If you want to sell craft beer in Sydney’s Inner West, you’d better do something to stand out from the crowd, especially in the counterculture capital of Newtown’s King Street.
Opened in January 2023 by real life buddies Duncan McGeoch and Jimmy Roe, Buddy’s is an open and orange space looking out on breezy and easy south King Street. It looks like a normal venue at first, until you see the southern wall is lined with 30 chilly silver taps that look naked without a bar in front of them. Grab a glass, walk right on over and pour yourself a drink: that’s the whole idea.
And don’t worry if you have a history of butchering the pouring of beer – just ask the staff to help you. Everyone seems pretty chill at Buddy’s and it’s 100 percent intentional.
“We have that house party vibe on Fridays and Saturdays,” says Jimmy.
“On Sundays, it’s slower paced. We have really chill live music, acoustic style sessions on the window. It’s a great place to come in for delicious, tasty, weird and wonderful craft beers. We try to offer something for everyone on the taps: red wines, natty wines, housemade cocktails to lagers to ya plum sours and heavy IPAs. We try to make it as much as we can a bar for everyone.”
At any given time, Buddy’s features 16 taps dedicated to craft beer with the rest pouring wines and cocktails. The beer selection when I called in focused on local with Sydney brewers Atomic, Philter and Yulli’s making an appearance plus some over-the-border selections from Sailors Grave, Blackman’s and Land & Sea. Without a doubt, the lineup will have changed by the time of your visit, although the crisp, clean and a little hoppy house lager, Buddy’s Lager, will surely remain alongside limited brews that are there to raise a few eyebrows.
Service wise, it’s quite like being at that beer petrol station from Homer Simpson’s dream. Buddy’s operates by providing cards that customers load with money they scan on the sensors above the taps to activate. As you pour your beer you can see how much you have left on your card and slow or speed your pour accordingly. Fill a half-pint halfway or leave a pint overflowing; it’s all up to you.
“A lot of craft beers are really expensive. One thing that’s cool about us is the fact that you can buy a two dollar or one dollar mouthful,” says Duncan.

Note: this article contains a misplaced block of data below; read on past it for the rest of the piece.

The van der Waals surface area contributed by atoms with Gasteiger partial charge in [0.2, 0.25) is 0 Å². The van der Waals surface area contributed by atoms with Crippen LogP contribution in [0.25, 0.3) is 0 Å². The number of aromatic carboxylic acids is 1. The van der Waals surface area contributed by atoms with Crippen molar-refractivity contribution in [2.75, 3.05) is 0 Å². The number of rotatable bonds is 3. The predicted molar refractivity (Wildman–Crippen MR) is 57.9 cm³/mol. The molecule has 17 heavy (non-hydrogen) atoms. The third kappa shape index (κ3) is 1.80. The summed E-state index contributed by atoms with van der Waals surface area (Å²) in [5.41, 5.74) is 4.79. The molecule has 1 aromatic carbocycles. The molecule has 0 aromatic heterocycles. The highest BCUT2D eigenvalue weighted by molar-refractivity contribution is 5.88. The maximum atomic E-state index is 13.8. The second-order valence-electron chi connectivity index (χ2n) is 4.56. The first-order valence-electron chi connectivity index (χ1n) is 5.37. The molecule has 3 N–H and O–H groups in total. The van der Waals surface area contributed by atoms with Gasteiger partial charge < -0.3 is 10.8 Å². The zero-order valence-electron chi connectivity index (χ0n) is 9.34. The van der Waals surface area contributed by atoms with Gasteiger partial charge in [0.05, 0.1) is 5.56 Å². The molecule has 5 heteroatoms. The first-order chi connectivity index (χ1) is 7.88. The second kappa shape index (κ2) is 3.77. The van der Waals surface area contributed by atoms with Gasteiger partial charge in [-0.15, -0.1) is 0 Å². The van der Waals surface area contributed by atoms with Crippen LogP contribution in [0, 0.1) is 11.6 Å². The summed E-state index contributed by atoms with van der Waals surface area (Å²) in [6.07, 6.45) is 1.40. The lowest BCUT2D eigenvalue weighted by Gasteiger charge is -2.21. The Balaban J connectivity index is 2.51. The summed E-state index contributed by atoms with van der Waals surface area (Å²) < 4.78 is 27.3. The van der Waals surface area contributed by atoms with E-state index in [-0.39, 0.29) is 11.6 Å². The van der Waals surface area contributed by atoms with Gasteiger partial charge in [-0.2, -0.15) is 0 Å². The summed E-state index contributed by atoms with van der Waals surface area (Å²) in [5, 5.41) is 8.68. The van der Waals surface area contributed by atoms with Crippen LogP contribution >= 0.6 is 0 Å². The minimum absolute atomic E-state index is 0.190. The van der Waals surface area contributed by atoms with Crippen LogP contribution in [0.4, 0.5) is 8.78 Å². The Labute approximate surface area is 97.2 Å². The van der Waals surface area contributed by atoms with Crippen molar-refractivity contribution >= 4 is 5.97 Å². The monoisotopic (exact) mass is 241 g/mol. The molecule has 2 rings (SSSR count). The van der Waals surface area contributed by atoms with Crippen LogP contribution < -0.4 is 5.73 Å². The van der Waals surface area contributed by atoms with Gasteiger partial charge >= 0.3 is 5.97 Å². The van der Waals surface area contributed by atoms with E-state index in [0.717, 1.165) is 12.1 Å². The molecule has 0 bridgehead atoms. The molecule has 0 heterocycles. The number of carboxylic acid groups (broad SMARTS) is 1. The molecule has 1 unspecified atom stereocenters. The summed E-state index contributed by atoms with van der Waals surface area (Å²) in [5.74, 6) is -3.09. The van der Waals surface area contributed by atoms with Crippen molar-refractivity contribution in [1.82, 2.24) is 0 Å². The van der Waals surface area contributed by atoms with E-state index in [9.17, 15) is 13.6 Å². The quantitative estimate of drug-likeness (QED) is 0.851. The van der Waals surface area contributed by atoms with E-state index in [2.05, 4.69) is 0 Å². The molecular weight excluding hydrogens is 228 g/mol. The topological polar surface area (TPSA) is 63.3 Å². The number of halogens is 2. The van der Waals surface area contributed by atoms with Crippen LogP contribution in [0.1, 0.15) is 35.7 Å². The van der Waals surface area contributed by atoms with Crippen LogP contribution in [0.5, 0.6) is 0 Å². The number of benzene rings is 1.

“Some beers are pretty robust and you can’t finish a whole pint or schooner. That’s why I think our system is great for putting on good craft beer; we can afford to put something on that’s a bit more expensive.”
So what’s going on behind the taps, chicken ribs and artisanal fairy bread? We invited Jimmy and Duncan to tell us more as part of our Beer Slingers series.
Who’s involved in the business?
Jimmy: Myself and Duncan, just the two of us. We’ve also got a good mate of ours Habib who runs Rub a Dub in the kitchen.
What are your backgrounds?
Jimmy: I was the brand ambassador for Good Drinks, on premises rep for Atomic, looking after pubs, clubs, restaurants and cafes all throughout Sydney.
Duncan: I come from self serve technology, working for Pour My Beer installing self serve systems in a large number of venues in the States for the past four years, out of Chicago.
What first got you into craft beer?
J: Transitioning from being in footwear sales into working for Good Drinks got me involved with all the craft crew and everything beer related. I had an inkling for it before the job and fully immersed myself in it.
D: Who doesn’t love craft beer? What got me down the rabbit hole was at a music festival; the pain point was standing in line for 20 minutes while the music was all happening and I thought, "Fuck this, there must be a better was to do this."
Really enjoy that it’s all a sampling experience, you can sample it and trust us and draw from all those awesome brewers making liquid art.
What inspired you to open your venue?
D: In the US the self-serve stuff is going gangbusters, and when I got back it wasn’t going and I thought, "That needs to change."
J: When I was working as the sales rep, during my two months of progress appraisal interview they asked: "Where do you see yourself in a couple of years?" and I was pretty honest and told them: "My love for hospitality has a burning desire for me to open my own venue."
What’s the story behind the name of the venue?
J: We were deep in the trenches building the bar, knocking down walls ‘til 2am in the morning and getting back onsite at 7am. The only help we had was YouTube videos on how to build a bar and the help of a number of really close friends, sparkies, plumbers. Buddy’s was built by buddies and we just wanted to spend time with good people.